“I’m a working mum but that doesn’t mean my career is no longer important to me – I still have that drive and passion to further my progression, continue my learning and do a fantastic job for my employer and clients. I also want to show my little boy that it’s important and an immensely positive thing for his mum to work and have a successful career.

“I firmly believe that I’m much more productive working from home without having to compete with the usual office distractions, or unnecessary meetings that employees often get pulled into.”

Senior PR consultant 

Harriet Slinger

“Building trust with employees and relinquishing some control will improve efficiency in hard-working, dedicated and driven employees. Working from home allows employees to be smarter with their time by removing meeting ‘red tape’, and they can dedicate larger chunks of time to their projects, clients and workloads.

“In my experience, I believe a culture can be built at home. When you have a like-minded set of individuals with a common goal, you communicate better and relationships are strengthened.”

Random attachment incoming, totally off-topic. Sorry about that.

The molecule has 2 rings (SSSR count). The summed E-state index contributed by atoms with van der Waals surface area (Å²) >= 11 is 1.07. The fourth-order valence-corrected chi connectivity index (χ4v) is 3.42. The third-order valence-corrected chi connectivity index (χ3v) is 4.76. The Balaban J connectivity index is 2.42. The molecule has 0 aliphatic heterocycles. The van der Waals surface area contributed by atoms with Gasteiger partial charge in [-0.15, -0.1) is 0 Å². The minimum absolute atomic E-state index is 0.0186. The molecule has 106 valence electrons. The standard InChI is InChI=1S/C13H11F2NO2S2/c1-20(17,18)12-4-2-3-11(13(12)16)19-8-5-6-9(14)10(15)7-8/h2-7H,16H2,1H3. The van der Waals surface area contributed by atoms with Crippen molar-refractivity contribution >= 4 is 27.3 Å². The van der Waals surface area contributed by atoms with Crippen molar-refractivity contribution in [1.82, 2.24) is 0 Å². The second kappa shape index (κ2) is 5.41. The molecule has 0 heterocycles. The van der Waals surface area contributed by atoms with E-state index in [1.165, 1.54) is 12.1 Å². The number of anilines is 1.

Director of PR 

Jen Liggins

“Everyone’s life balance is different and to have a company that wants to do what it can to support that is truly ground-breaking. For someone who loves the outdoors, and getting out into the world around me, my best ideas can genuinely come when I’m on a dog walk, or even just standing in the sun (must be the Vitamin D!).

“Silver Pear trusts its employees and with that trust comes mutual respect, which is such a breath of fresh air. We can’t wait to start work in the morning and are driven by producing the best work we can for our clients. That’s a pretty darn good work environment I’d say!”

So – we think we have the solution. Happier employees with more autonomy, equals happier, more fulfilled clients and increased productivity. The PR holy grail, no?